While one cannot be certain as to precisely how close a deal was to being agreed, an unexpected obstacle prevented negotiations from continuing. On April 9, Boris Johnson made a surprise visit to Kyiv, urging Zelensky and other Ukrainian officials to stop talks with Russia. As Ukrainian news outlet, Pravda, reported in early May, “As soon as the Ukrainian negotiators and Abramovych/Medynskyi agreed in general terms on the structure of the future possible agreement based on the results of Istanbul, the Prime Minister of Great Britain Boris Johnson appeared in Kyiv almost without warning.” According to a high-ranking Ukrainian official, Johnson brought two key messages to Kyiv, namely that an authoritarian figure like Putin is not to be negotiated with, and that even if Ukraine were ready for peace talks, the collective West, Ukraine’s key ally, was not willing to support negotiations – a deal breaker for Ukraine, given its dependence on Western aid.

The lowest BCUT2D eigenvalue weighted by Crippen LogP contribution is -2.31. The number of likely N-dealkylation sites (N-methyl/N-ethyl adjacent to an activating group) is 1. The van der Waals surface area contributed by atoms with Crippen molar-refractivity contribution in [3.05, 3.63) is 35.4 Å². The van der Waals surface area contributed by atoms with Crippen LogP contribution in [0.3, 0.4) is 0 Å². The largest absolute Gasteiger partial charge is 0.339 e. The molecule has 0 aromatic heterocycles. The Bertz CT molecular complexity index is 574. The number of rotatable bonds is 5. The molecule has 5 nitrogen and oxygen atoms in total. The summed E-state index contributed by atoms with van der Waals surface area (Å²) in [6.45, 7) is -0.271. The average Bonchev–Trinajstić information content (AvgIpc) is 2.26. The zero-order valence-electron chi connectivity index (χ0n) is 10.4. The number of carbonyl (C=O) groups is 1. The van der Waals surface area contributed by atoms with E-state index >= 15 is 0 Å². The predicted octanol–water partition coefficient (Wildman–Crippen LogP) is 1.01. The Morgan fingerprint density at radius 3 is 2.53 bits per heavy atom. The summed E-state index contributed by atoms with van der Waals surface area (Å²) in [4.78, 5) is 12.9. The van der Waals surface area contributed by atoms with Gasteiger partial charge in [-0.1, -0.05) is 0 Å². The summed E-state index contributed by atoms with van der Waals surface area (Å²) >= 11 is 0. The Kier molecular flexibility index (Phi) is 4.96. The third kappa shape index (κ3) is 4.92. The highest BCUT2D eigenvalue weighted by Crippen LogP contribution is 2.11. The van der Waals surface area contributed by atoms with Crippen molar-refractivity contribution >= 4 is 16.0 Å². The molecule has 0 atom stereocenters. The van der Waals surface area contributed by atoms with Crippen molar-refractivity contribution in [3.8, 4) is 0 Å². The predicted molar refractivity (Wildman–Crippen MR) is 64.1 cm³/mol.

The reason for the West’s unwillingness to strike a deal with Russia is apparent: The West wants to use Russia’s war with Ukraine (and the ensuing sanctions on Russia) to force regime change in Russia. “The collective West… now felt that Putin is actually not as all-powerful as they imagined him to be… right now there was a chance to ‘press him’. And the West wants to use it.” Only a few days after Johnson’s unexpected visit to Kyiv, Putin publicly stated that negotiations had reached a deadlock and would not continue. The Russian President has since declared multiple times that he is still willing to find a diplomatic solution to the Ukraine conflict, most recently in an address on December 22.

Generally, Western leaders have attempted to keep their goal of regime change in Russia quiet, but occasionally, the truth has slipped out. In a speech in March, US President Joe Biden proclaimed: “For God’s sake, this man [Putin] cannot remain in power.” Meanwhile, in late February, a spokesperson for the Johnson government stated that Western sanctions on Russia are meant “to bring down the Putin regime,” by engineering an economic and political crisis.